Electric trucks, the future of sustainable road logistics
Road transport logistics, fundamental to the global economy as it enables the transit of goods and products, has become one of the most polluting sectors. Faced with this challenge, electric trucks are emerging as the alternative for sustainable transport. Discover their growing role in road logistics and their contribution to the electrification of the economy.
Pollution and dependence on fossil fuels are the two main challenges facing global mobility. While combustion vehicles continue to drive on our roads, the data underpin the need to address a shift in transport: its emissions grew at an average annual rate of almost 1.7 % between 1990 and 2021 globally, faster than any other end-use sector, according to the International Energy Agency (IEA).
Achieving energy autonomy through electrification and renewable energies is the great challenge facing Europe if it is to avoid the pressures and threats to its economy and social model.
Road transport is responsible for approximately 24 % of all greenhouse gas emissions worldwide, according to the International Energy Agency (IEA). Although there is no precise figure on the exact percentage of emissions attributable to freight transport, it is estimated that it represents a considerable proportion of the total emissions of the transport sector. In Spain, road transport accounts for 26.8 % of total national greenhouse gas emissions and freight transport (97 % of which is by road in Spain) accounts for 8.19 %, according to official data from 2019.
Sustainable mobility is a key part of the energy transition: developing green transport is essential to achieve decarbonisation and mitigate the consequences of climate change. In the logistics sector, electric trucks present a technologically and economically viable solution as the most efficient and cleanest at our disposal to move towards a greener future. But how do they work and what are their advantages?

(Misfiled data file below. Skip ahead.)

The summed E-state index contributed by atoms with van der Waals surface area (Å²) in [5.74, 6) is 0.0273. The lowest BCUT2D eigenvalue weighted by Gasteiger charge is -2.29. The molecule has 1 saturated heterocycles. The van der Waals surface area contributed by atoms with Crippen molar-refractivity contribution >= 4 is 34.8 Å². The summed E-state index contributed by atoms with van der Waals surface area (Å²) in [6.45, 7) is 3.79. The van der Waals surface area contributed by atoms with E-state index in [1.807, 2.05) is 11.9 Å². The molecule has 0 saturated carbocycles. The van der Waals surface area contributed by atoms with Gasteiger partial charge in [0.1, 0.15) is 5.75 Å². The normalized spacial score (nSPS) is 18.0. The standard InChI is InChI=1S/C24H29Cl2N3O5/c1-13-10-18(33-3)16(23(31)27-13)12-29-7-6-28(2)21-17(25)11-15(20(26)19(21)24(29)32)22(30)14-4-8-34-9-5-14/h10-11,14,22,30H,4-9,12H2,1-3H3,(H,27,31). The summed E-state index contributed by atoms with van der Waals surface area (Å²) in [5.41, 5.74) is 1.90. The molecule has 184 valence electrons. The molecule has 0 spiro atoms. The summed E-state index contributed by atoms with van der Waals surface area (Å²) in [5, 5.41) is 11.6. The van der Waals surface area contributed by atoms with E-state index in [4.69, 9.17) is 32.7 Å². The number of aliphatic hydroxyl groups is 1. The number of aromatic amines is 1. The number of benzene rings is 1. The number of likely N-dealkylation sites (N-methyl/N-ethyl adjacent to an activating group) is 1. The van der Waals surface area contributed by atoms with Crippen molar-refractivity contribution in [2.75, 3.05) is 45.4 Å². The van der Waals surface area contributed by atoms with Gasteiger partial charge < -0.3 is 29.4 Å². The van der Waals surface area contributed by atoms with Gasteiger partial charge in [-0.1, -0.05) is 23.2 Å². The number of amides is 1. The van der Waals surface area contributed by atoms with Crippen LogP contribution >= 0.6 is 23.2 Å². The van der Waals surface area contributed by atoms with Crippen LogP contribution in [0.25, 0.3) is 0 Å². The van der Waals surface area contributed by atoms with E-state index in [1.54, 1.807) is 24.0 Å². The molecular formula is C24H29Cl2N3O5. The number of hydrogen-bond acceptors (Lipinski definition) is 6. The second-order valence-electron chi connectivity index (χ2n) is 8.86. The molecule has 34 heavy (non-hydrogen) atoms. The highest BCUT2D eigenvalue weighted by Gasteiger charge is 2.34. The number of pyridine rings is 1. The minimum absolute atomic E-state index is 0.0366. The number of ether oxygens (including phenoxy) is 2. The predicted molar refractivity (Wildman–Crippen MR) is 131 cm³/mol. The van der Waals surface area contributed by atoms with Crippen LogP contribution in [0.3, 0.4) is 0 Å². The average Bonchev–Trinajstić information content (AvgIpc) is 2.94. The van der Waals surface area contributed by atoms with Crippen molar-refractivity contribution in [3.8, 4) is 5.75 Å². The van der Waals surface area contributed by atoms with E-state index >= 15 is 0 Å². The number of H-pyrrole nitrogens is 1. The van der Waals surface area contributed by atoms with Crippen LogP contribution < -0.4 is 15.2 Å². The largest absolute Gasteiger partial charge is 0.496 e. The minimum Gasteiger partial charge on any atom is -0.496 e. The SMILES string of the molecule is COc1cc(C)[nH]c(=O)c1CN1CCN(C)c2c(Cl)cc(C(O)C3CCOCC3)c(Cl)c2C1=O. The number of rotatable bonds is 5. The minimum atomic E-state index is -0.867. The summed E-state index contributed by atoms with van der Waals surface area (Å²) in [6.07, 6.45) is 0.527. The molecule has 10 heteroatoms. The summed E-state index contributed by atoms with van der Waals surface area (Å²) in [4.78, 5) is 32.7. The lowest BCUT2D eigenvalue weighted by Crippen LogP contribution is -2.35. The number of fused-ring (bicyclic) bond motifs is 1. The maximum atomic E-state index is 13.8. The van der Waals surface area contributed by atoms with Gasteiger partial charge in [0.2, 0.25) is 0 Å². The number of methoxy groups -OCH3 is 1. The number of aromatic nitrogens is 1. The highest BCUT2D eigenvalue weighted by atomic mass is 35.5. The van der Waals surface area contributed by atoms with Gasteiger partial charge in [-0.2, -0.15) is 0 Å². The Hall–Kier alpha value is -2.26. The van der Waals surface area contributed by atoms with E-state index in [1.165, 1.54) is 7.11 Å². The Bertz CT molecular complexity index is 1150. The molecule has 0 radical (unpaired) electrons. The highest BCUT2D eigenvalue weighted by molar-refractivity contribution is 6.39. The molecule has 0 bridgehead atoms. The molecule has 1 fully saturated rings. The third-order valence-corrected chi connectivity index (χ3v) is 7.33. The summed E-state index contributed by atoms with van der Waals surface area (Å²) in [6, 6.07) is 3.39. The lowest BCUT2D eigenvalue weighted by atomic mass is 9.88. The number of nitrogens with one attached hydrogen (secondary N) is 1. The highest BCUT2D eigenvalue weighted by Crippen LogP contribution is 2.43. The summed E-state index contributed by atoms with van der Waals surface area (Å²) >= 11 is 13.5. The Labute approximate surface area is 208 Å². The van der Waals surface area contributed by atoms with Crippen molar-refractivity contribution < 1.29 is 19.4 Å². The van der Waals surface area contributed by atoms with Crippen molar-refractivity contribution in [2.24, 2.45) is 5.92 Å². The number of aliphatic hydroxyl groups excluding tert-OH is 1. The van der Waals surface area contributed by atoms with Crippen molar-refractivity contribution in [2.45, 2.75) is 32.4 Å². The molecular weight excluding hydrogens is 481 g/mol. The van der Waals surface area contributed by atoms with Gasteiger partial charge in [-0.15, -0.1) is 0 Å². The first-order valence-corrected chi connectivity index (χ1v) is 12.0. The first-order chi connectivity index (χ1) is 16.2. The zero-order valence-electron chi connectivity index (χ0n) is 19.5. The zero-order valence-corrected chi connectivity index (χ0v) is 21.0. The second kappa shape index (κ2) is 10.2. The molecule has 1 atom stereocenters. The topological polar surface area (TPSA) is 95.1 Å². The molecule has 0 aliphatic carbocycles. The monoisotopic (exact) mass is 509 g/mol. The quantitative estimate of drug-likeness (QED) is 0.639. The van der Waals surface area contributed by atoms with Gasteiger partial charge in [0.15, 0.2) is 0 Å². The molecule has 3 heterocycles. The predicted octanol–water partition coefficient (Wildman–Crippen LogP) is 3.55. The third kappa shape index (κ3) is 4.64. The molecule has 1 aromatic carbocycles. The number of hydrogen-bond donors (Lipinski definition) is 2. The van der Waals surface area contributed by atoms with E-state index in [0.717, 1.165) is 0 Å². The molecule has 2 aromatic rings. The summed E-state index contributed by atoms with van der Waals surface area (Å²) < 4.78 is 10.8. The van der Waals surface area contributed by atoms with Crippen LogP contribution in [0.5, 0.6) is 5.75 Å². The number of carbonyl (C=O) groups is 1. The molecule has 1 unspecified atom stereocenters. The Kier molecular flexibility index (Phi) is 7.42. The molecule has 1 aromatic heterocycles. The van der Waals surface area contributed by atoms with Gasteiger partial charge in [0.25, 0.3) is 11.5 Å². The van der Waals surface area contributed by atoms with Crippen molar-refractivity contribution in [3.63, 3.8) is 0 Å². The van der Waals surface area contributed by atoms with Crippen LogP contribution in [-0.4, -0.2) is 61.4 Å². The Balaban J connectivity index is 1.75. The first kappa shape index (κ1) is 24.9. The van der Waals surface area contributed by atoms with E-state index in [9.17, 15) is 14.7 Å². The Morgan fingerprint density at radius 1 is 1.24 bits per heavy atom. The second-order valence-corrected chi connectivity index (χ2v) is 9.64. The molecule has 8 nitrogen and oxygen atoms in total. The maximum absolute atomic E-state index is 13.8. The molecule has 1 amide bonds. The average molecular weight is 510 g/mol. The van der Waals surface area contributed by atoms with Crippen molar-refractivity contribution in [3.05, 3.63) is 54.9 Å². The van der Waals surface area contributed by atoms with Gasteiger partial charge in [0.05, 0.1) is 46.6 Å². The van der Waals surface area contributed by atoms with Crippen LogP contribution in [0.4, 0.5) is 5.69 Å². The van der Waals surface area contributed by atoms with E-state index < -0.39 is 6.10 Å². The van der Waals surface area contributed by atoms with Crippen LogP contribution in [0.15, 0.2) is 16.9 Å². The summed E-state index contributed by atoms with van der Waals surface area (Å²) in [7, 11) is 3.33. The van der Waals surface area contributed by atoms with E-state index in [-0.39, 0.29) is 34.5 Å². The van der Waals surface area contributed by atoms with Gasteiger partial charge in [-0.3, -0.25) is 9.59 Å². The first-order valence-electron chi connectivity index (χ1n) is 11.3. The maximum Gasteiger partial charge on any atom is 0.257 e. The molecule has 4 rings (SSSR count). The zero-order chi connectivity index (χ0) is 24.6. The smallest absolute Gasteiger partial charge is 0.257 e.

What are electric trucks and how do they work?
Electric trucks are freight vehicles that use electric motors instead of internal combustion engines powered by petrol or diesel. These trucks are powered by rechargeable batteries that supply energy to the motors, allowing them to travel without emitting harmful exhaust fumes and without relying on fossil fuels.
The electrification of road transport is different from that of private electric cars and commercial vehicles. The weights and dimensions of electric trucks require much larger batteries with more powerful recharging points, and the design of the infrastructure must also facilitate access for these vehicles given their dimensions and the required turning radii.
Advantages and disadvantages of the electric truck
Electric trucks offer several advantages over conventional internal combustion trucks:
All-electric trucks produce no direct greenhouse gas emissions, which contributes to the reduction of air pollution and environmental impact. However, their effects on the environment depend on the type of energy used to generate the electricity (renewable or non-renewable). In any case, these vehicle models produce at least 63 % less emissions during their lifetime compared to diesel vehicles, according to a study by the International Council on Clean Transportation (ICCT).